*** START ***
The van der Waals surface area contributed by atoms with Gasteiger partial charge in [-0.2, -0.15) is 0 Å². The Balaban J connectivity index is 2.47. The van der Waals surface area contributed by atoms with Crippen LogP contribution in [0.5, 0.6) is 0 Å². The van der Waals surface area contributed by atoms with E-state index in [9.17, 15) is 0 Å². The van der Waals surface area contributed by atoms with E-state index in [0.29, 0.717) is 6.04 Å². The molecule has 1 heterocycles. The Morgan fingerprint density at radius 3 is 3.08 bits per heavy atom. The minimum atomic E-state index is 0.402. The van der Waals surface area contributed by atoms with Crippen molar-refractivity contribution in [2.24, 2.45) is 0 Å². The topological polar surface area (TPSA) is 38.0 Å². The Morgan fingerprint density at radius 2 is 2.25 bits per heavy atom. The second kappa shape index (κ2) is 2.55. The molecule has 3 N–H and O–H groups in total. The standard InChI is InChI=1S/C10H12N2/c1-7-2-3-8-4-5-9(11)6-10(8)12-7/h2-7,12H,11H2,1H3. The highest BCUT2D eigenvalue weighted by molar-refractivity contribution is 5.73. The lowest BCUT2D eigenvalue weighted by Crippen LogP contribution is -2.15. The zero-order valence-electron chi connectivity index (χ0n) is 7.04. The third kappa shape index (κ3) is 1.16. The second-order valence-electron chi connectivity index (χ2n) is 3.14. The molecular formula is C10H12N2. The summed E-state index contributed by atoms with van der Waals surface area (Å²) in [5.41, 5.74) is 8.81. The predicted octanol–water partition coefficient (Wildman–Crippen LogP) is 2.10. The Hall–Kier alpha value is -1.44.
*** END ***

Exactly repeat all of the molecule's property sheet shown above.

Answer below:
The van der Waals surface area contributed by atoms with Gasteiger partial charge in [-0.2, -0.15) is 0 Å². The Balaban J connectivity index is 2.47. The van der Waals surface area contributed by atoms with Crippen LogP contribution in [0.5, 0.6) is 0 Å². The van der Waals surface area contributed by atoms with E-state index in [9.17, 15) is 0 Å². The van der Waals surface area contributed by atoms with E-state index in [0.29, 0.717) is 6.04 Å². The molecule has 1 heterocycles. The Morgan fingerprint density at radius 3 is 3.08 bits per heavy atom. The minimum atomic E-state index is 0.402. The van der Waals surface area contributed by atoms with Crippen molar-refractivity contribution in [2.24, 2.45) is 0 Å². The topological polar surface area (TPSA) is 38.0 Å². The Morgan fingerprint density at radius 2 is 2.25 bits per heavy atom. The second kappa shape index (κ2) is 2.55. The molecule has 3 N–H and O–H groups in total. The standard InChI is InChI=1S/C10H12N2/c1-7-2-3-8-4-5-9(11)6-10(8)12-7/h2-7,12H,11H2,1H3. The highest BCUT2D eigenvalue weighted by molar-refractivity contribution is 5.73. The lowest BCUT2D eigenvalue weighted by Crippen LogP contribution is -2.15. The zero-order valence-electron chi connectivity index (χ0n) is 7.04. The third kappa shape index (κ3) is 1.16. The second-order valence-electron chi connectivity index (χ2n) is 3.14. The molecular formula is C10H12N2. The summed E-state index contributed by atoms with van der Waals surface area (Å²) in [5.41, 5.74) is 8.81. The predicted octanol–water partition coefficient (Wildman–Crippen LogP) is 2.10. The Hall–Kier alpha value is -1.44.